Celebrating Pride Month

by Erik D. Wert, DO, FACOI, MPH, AAHIVS

June 17, 2024

During June, we celebrate another LGBTQIA+ Pride Month. While today many feel a sense of security in gay bars, it is important to reflect about our culture and lack of civil rights that the LGBTQIA+ shared little more than a half century ago. Homosexuality was a criminal act enforced with the same tenacity used to combat pedophilia, drug sales, and prostitution. It was not until 1973 that the American Psychological Association removed homosexuality as a mental disorder from the Diagnostic and Statistical Manual of Mental Disorders (DSM). Imagine being at your favorite bar and being arrested. This was a common occurrence in the 1960s, for nothing more than being a suspected homosexual.  

Yet on June 28, 1969, at 1:00 am, something different happened. What started out as a routine bar raid by NYPD Public Morals Officers at the Stonewall Inn on Christopher Street in Greenwich Village took a decidedly different turn. As patrons were forced out of the building and arrested, two transgender women of color took a stand against the NYPD. They fought back and they inspired others to join their defiance and ignited a six-day long resistance by Greenwich Village’s LGBTQIA+ community against the NYPD. This act of defiance ignited the conversation and debate for LGBTQIA+ rights in the United States. Pride is people finding strength, courage, and a common voice to demand equality and affect social change.  

As doctors, we need to be aware that like any other marginalized community, the LGBTQIA+ population often suffers at the hands of 21st Century medicine. LGBTQIA+ people have a history of imprisonment, involuntary commitment to mental hospitals, and extreme “treatment” to correct this perceived mental illness. Even now gay “conversion” camps exist in attempts to “treat” and convert individuals.  

For the past three years, some states have tried to pass laws attacking LGBTQIA+ rights. This is censorship about sexual orientation, gender identity, the use of pronouns, same-sex marriages, restricting education, and book bans. It harms public health (see Currently the transgender community is the focus of multiple bills which are trying to limit healthcare. Some of these laws attack the fundamental functions we as doctors provide. Violence against LGBTQIA+ people has always been a problem, being nine times more likely to be victims of violent hate crimes. Some of these laws even make it illegal for doctors to provide gender-affirming care, restricting our oath to care for individuals.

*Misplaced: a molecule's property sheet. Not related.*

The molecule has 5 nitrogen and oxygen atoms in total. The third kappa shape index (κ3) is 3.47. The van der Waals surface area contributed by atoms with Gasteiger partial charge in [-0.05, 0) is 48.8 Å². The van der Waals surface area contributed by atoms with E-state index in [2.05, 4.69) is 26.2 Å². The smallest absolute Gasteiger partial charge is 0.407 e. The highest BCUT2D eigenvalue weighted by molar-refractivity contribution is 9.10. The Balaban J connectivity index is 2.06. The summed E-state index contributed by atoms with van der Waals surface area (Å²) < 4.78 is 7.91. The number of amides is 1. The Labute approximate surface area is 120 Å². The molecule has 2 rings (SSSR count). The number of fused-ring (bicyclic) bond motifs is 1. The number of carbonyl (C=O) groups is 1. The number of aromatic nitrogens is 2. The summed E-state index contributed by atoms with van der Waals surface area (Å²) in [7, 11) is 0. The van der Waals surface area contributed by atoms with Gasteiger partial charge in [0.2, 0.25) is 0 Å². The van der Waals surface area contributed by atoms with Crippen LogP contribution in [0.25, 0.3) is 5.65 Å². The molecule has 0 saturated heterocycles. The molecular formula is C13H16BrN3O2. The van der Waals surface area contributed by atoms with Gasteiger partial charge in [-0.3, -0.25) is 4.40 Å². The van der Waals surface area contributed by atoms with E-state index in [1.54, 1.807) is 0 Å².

Go forward in your practice considering the following: sex is assigned at birth based on biological characteristics; sexual orientation is defined by who you are physically and/or romantically attracted to; and gender identity is one’s inner concept of self as masculine, feminine, a blend of both, or neither. Many times, as physicians we tend to forget this aspect of the social/sexual histories when we see patients. For many of us, we look at the multiple medical conditions and limited time to address all the issues. We do focus on family history since this gives us insight into what conditions a patient may be predisposed to. What makes social/sexual history less important? Osteopathic medicine is special because it concerns the entire patient, and the social/sexual history must be part of that tenant. The problem is we get little training during medical school and our residency relative to the scary topic of sex and identity, but is it any different than other aspects of patient care?

We must advocate for our patients. We must strive for compassion and empathy toward all individuals regardless of race, ethnicity, gender, disability, sexual orientation, and gender identity. We must look at how injustice affects our patients and continue to educate ourselves on the impacts on of it on our patients, and effect change in the institutions that try to limit these rights. The struggle for justice is ongoing, not only for the LGBTQIA+ population, but for all the populations we serve.

Stay True to Why You Pursued Medicine.